November 22, 2010
In fantasy series such as Harry Potter, it is often the moodier installments that are remembered with the most affection.
Well said! Sometimes I wonder too, if the closing of a story reminds us of its finiteness; that all things come to an end, no matter how good. When, in our humanity, we grasp at a hero that is all too human, we are sad when the tale comes to closure, leaving us with a feeling of, "That's it? Now what?" As a teacher, I've read the series and watched the movies. I remember drawing back on the strength of the story of Christ, knowing that He is unchanging, the story of God's great plan is merely unfolding, and I'm privileged enough to be a part of it! "Jesus Christ is the same yesterday and today and forever." Heb. 13:8
The sadness, I think, is part and parcel of the sense of exile which Our Heroes are going through. Babylon, the Diaspora: not fun places to be.<br><br>Deathly Hallows, all covered over with snow and loss, opened only a week before the liturgical season of Advent begins: a season in which we declare that the world is not as it should be, that we cannot mend it ourselves...and then plead with God to send us relief and light and salvation. Coincidence? Perhaps. But for me, it only heightens the sorrow and pain for those of us living between part 1 and part 2.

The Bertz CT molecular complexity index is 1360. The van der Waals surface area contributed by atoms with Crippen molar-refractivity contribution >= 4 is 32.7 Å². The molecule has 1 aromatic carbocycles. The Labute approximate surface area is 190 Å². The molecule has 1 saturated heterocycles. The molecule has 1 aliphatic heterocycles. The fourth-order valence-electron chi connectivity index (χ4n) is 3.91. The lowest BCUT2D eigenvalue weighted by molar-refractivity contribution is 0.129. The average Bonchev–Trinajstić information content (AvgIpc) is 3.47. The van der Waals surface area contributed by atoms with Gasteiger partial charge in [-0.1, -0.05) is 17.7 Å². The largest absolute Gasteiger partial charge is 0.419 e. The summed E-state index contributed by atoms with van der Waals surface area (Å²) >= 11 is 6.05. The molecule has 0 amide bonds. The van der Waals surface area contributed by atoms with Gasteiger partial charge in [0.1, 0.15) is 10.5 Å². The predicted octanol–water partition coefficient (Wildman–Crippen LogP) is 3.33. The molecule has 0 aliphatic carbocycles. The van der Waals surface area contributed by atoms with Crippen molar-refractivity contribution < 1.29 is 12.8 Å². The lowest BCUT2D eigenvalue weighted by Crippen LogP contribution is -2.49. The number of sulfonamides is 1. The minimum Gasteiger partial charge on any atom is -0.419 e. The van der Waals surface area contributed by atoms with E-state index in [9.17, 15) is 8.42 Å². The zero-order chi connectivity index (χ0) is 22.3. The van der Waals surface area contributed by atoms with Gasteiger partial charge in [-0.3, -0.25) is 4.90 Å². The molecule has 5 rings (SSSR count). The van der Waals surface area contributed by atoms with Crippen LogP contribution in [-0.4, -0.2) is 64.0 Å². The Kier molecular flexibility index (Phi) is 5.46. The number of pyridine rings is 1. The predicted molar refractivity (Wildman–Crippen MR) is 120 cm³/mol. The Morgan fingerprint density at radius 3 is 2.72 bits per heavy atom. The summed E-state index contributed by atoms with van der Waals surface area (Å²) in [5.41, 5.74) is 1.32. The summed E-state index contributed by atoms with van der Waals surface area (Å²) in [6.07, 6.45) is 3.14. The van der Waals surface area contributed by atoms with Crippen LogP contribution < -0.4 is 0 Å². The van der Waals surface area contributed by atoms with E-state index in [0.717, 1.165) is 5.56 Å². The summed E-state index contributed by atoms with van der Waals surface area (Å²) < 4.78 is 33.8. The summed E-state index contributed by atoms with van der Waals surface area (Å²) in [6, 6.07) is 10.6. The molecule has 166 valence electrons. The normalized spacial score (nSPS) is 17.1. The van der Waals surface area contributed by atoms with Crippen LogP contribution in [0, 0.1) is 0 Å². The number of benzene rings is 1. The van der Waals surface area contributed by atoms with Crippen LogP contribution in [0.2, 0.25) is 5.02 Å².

Can one know fullest joy without experiencing deepest sorrow? Adam and Eve aside, I doubt any human can. And yet their paradise lost was a "fortunate fall" in that the greater glory of Christ's redemption was already being put in place---so the story goes.<br>Bring on "Part Two," the hopefully ever-after---
I think often the moodier films/books are those in which we learn more about the characters. The focus turns inward rather than being directed outward towards special effects and action sequences. In these films, we learn to relate to the characters more deeply.
Excellent observation, Paigeturner.
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